I’ve been reading “Category Theory for Programmers” which was suggested to me by Mark Ettinger. This book presents many examples in C++ and Haskell. It teaches you some Haskell as you read the book. It uses almost zero upper level mathematics and it skips almost all of the mathematical formalities. If you decide that you want to read it, then you might want to read the first six chapters of “Learn You a Haskell for Great Good!” and write a few small Haskell programs first. (I also would suggest trying to solve the first three problems in Project Euler https://projecteuler.net/archives using Haskell.)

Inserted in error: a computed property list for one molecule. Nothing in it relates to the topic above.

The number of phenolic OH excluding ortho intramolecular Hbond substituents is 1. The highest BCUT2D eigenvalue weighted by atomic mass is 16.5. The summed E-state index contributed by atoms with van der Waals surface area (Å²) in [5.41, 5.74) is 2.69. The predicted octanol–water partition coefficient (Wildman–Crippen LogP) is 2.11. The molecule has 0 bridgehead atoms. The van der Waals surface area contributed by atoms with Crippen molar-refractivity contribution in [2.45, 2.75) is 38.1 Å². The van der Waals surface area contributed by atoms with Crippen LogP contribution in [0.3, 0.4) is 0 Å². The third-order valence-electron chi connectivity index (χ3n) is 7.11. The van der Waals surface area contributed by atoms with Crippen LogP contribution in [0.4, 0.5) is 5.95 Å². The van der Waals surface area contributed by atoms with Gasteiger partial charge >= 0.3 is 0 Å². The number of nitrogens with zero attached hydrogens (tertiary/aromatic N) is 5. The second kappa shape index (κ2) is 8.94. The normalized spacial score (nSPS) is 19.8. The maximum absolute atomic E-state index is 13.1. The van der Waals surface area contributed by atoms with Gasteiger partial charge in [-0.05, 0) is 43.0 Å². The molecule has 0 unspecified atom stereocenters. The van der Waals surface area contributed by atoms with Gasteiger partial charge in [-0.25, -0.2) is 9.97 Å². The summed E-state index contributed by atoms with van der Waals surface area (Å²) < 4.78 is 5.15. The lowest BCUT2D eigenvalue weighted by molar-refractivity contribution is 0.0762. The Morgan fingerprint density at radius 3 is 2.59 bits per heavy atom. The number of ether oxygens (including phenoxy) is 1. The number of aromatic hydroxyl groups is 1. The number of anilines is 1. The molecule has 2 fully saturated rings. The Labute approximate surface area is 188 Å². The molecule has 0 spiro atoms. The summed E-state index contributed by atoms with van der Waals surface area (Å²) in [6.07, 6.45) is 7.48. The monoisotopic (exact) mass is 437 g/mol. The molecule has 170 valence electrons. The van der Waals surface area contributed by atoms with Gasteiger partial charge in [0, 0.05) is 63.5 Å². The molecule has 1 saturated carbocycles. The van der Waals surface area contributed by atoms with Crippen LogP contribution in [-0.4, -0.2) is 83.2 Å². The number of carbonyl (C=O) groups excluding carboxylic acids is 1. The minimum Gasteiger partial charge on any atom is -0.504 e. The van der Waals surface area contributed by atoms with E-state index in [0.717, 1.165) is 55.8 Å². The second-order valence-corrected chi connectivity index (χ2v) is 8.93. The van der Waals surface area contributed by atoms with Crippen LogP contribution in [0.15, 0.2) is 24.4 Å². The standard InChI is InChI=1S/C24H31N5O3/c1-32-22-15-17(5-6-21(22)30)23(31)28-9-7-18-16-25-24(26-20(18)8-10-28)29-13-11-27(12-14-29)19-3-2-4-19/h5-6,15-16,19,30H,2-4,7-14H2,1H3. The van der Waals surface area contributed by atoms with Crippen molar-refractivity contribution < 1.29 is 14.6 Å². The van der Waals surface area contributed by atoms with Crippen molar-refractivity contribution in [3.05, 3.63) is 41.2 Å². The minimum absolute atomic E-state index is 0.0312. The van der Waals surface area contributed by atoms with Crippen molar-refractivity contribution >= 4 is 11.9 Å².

Interestingly, in category theory, $A*(B+C) = A*B + A*C$ can be translated into the following theorems :

- A*(B+C) = A*B + A*C is true for all positive integers A,B, and C,
- max(A, min(B,C)) = min( max(A,B), max(A,C)) for all real numbers A, B, and C,
- lcm(A, gcd(B,C)) = gcd( lcm(A,B), lcm(A,C) ) where lcm means least common multiple and gcd means greatest common denominator, and
- intersection(A, union(B,C)) = union( intersection(A,B), intersection(A, C)).

Unprotect[C]; test[ funcRandChoose_, prod_, sum_, i_] := Tally[ Table[ A = funcRandChoose[]; B = funcRandChoose[]; C = funcRandChoose[]; prod[ A, sum[B, C]] == sum[ prod[A, B] , prod[A, C]], {i}]]; test[ RandomInteger[{1, 1000}] &, Times, Plus, 100] test[ RandomInteger[{-1000, 1000}] &, Max, Min, 100] test[ RandomInteger[{-1000, 1000}] &, LCM, GCD, 100] test[ RandomSample[ Subsets[ Range[5]]] &, Intersection, Union, 100]

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